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Console in gilded wood with hydras, Paris circa 1720
Console in gilded wood with hydras, Paris circa 1720 - Furniture Style Louis XIV Console in gilded wood with hydras, Paris circa 1720 - Console in gilded wood with hydras, Paris circa 1720 - Louis XIV Antiquités - Console in gilded wood with hydras, Paris circa 1720
Ref : 105135
Period :
18th century
Provenance :
Medium :
Gilded Oak
Dimensions :
l. 57.87 inch X H. 32.28 inch X P. 27.56 inch
Furniture  - Console in gilded wood with hydras, Paris circa 1720 18th century - Console in gilded wood with hydras, Paris circa 1720 Louis XIV - Console in gilded wood with hydras, Paris circa 1720 Antiquités - Console in gilded wood with hydras, Paris circa 1720
Franck Baptiste Paris

16th to 19th century furniture and works of art

+33 (0)6 45 88 53 58
Console in gilded wood with hydras, Paris circa 1720

Exceptional ceremonial console in gilded wood with four legs joined by a spacer.
Model finely carved and engraved with an abundant decoration on all the parts, in front, on the sides, on the feet and the spacers.
The front crosspiece, strongly fretted, is embellished with chimeras spewing acanthus foliage, openwork reserves lined with a frieze of gadroons, surmounted by grimacing winged masks on a background finely engraved with a trellis studded with flowers.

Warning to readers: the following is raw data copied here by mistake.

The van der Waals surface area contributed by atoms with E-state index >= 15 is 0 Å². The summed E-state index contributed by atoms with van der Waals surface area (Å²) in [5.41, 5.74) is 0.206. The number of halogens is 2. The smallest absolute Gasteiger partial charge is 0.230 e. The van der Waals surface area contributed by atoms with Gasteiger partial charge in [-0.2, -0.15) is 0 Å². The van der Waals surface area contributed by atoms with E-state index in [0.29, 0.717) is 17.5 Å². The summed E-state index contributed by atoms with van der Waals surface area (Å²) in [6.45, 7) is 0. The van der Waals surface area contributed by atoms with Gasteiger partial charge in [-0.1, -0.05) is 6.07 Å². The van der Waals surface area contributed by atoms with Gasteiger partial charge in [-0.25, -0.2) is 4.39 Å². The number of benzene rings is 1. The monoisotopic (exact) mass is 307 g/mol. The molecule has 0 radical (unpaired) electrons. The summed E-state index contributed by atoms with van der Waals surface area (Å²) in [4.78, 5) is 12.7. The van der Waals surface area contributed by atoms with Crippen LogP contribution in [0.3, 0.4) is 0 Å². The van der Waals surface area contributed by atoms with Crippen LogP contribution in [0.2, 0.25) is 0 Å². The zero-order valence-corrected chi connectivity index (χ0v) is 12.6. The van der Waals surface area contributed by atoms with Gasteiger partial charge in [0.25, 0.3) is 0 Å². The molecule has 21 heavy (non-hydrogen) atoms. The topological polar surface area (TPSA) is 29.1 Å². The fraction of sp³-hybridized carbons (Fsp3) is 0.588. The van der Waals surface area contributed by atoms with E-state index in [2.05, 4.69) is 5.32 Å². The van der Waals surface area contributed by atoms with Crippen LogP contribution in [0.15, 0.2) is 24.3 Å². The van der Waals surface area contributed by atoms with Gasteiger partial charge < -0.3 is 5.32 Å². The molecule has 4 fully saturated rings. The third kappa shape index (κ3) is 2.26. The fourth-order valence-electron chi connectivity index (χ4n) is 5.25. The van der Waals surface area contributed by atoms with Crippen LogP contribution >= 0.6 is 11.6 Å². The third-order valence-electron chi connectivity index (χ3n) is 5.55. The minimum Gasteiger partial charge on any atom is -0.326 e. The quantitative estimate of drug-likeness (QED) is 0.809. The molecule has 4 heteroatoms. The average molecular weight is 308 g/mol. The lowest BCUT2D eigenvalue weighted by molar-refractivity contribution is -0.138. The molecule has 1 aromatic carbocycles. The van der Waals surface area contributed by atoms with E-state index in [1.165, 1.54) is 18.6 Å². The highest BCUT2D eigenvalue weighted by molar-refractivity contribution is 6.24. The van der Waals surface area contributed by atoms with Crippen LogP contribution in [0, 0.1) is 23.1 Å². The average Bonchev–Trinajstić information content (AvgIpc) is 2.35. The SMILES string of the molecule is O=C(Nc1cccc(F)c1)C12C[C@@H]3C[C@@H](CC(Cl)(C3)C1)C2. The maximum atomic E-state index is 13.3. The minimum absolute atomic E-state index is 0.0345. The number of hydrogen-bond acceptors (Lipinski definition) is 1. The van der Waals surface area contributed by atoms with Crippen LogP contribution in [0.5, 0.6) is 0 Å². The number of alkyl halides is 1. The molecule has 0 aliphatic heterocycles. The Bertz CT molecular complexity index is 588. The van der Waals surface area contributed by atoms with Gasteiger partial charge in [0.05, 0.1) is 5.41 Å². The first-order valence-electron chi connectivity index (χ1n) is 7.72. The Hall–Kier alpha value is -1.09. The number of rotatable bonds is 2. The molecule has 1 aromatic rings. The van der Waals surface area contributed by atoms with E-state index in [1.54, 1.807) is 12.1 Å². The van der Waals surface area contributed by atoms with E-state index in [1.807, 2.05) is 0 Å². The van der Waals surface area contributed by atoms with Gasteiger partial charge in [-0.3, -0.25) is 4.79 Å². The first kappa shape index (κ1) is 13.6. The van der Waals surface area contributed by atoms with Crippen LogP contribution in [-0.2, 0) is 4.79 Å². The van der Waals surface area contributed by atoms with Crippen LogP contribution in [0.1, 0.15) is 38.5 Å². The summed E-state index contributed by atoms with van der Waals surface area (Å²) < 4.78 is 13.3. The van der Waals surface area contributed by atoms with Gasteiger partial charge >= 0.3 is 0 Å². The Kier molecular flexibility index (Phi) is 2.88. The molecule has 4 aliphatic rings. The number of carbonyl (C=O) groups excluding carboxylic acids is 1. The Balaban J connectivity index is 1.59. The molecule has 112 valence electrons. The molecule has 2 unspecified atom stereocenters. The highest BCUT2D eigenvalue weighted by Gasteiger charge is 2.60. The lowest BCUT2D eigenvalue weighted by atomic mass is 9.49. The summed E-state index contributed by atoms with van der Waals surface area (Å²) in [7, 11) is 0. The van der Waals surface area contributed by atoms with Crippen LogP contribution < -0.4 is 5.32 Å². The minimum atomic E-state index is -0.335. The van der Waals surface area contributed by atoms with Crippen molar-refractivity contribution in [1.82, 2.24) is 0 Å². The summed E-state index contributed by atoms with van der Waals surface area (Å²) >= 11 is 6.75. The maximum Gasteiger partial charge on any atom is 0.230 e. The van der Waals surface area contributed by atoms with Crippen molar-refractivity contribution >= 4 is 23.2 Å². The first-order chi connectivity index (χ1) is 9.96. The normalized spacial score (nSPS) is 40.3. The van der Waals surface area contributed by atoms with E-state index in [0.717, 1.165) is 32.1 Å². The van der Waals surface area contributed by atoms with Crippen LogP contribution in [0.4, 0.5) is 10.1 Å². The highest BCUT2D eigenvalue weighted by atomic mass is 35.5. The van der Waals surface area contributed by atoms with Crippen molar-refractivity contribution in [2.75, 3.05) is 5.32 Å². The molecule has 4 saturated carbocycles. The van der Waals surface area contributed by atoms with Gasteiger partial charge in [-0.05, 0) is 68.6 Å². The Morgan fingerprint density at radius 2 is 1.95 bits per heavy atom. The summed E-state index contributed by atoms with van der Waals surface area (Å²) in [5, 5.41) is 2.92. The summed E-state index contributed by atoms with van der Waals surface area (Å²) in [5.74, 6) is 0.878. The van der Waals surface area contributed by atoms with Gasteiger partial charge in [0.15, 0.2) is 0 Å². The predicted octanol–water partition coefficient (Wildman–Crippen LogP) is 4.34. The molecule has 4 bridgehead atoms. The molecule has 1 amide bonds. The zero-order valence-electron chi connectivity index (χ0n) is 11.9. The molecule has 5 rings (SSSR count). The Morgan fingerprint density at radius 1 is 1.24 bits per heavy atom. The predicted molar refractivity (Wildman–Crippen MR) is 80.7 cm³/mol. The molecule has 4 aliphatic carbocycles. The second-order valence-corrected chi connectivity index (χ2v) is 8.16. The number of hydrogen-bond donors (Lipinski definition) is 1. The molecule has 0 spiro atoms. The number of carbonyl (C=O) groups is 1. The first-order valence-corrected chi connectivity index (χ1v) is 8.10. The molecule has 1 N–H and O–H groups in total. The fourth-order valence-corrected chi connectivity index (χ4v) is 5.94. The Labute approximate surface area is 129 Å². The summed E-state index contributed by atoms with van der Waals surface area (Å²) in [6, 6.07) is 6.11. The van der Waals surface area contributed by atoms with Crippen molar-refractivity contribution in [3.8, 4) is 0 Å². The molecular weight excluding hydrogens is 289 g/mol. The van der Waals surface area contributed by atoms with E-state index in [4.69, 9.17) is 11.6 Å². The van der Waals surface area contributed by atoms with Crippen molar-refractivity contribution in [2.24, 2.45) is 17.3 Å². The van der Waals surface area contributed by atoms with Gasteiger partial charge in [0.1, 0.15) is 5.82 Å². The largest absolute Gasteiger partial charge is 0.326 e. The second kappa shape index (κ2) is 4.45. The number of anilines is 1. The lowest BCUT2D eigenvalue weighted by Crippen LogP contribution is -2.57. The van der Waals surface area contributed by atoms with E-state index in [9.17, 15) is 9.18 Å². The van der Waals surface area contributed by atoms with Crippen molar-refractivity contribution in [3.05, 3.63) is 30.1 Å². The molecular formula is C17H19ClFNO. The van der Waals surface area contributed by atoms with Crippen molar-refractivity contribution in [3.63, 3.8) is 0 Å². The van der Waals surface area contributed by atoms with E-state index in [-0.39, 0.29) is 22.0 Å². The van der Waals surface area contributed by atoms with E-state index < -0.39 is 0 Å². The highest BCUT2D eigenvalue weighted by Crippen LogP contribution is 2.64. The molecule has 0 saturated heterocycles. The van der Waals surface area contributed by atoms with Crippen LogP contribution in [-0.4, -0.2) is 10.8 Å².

In the corners, the heads of screaming chimeras extend the uprights made of curves and counter-curves that simulate the neck of the animal.
On the outer faces of these uprights, masks of fauns puke garlands of decreasing flowers while on the C windings are positioned three-headed hydras.
Below, a central spacer rests on four baluster feet decorated with satyrs, it is bordered by a frieze of gadroons, finely engraved with "scrapers" on the outer faces and scrolls of flowers on the top.
The spacer is connected in its center by a large lion's muzzle topped with a plume of feathers; presented roaring, it holds in its mouth a scroll of acanthus.
At the back, a winding vertical crosspiece decorated with palm leaves connects the upper part to the spacer.

Original gilding with a matt and shiny double patina, significant repair work, i.e. engravings in the primers.

White and purple marble top, Medici breccia. (inventory number "37" stenciled on reverse)

Very good state of preservation; minor retouching to the gilding.

French work attributable to the Société des Bâtiments du Roi, end of the Louis XIV period around 1715.

Probably the console described under No. 545 of the catalog of the judicial sale of furniture from the Château de Chenonceaux on June 3, 1889.


Width: 147cm; Depth: 70cm; Height: 82cm

Model close but with two feet:

-Artcurial sale, Paris on 12/12/2012 lot 37
- Koller sale, Zurich, 03/25/2010 lot 1067

Our opinion :

With its complex design and abundant decoration covering every square centimetre, our console is part of a small corpus produced in Paris at the end of the Louis XIV period by the Société des Bâtiments du Roi.